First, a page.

“The Reds are as gentlemanly a team as there is in the league, and it is to their credit that they are so; but there is such a thing as carrying the matter too far.  There is an old adage about ‘fighting the devil with fire’ that some of our local players would do well to follow.  This advice is apparent.  There are times when ‘Excuse me please,’ and ‘I beg your pardon,’ won’t do.  The men to whom they are addressed don’t know what that sort of language means.  In other words, when you are in Rome do as Romans do.”

Weldon said some players were critical of the behavior of Reds third baseman Arlie Latham.  Latham was a Weldon favorite; the two had been friends since Weldon served as secretary for St. Browns President Chris Von der Ahe while Latham played there:

Arlie Latham

Arlie Latham

“There are a few growlers and soreheads who find fault with Latham for talking too much.  I cannot sympathize with such criticism.  Latham does not coach because he likes it or to be ‘funny’ and ‘work the grand stand,’ as many of his detractors would have people believe it.  I once heard one of the soreheads say to Captain (Charlie) Comiskey: ‘Why don’t you make Latham keep still?’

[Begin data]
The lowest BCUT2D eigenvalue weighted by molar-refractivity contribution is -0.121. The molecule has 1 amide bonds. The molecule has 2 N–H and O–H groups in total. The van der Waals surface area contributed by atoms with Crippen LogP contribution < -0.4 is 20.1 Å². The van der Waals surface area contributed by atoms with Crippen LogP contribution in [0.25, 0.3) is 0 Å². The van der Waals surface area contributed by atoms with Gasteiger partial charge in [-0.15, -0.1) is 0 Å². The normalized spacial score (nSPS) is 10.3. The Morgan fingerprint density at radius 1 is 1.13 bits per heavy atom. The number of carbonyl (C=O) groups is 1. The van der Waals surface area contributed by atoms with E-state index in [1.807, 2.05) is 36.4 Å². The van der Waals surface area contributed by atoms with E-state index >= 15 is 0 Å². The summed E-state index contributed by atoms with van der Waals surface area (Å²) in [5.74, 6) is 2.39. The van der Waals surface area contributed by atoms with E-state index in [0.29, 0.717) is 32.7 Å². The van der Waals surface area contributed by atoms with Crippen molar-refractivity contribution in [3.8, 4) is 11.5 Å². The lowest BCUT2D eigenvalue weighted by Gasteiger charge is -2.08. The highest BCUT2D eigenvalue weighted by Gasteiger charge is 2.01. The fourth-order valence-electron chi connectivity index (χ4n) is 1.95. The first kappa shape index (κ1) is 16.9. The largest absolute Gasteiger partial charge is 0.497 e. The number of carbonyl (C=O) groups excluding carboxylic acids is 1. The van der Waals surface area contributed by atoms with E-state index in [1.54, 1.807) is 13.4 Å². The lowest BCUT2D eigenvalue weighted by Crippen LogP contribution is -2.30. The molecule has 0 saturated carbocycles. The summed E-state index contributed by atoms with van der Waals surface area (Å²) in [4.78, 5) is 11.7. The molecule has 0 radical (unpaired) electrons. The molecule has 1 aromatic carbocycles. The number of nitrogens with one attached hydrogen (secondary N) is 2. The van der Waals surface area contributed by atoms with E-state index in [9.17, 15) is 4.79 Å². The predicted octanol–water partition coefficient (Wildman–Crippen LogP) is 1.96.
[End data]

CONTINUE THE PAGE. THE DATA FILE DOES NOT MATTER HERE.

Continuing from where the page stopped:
“’Do you want me to put him out of the game?’ replied the Reds’ captain.

“’No, I only want you to make him stop talking.’

“’Well, if I did that, he might as well be out of the game, for he would lose his interest.’

“Every word of this is true.  Latham is too much interested to keep still.  Hardly a ball is pitched in the game by the Reds’ pitchers that Latham from third base doesn’t have something to say.  Scarcely a movement is made at the bat, on the bases or the coaching lines that Latham doesn’t deliver some wordy instructions.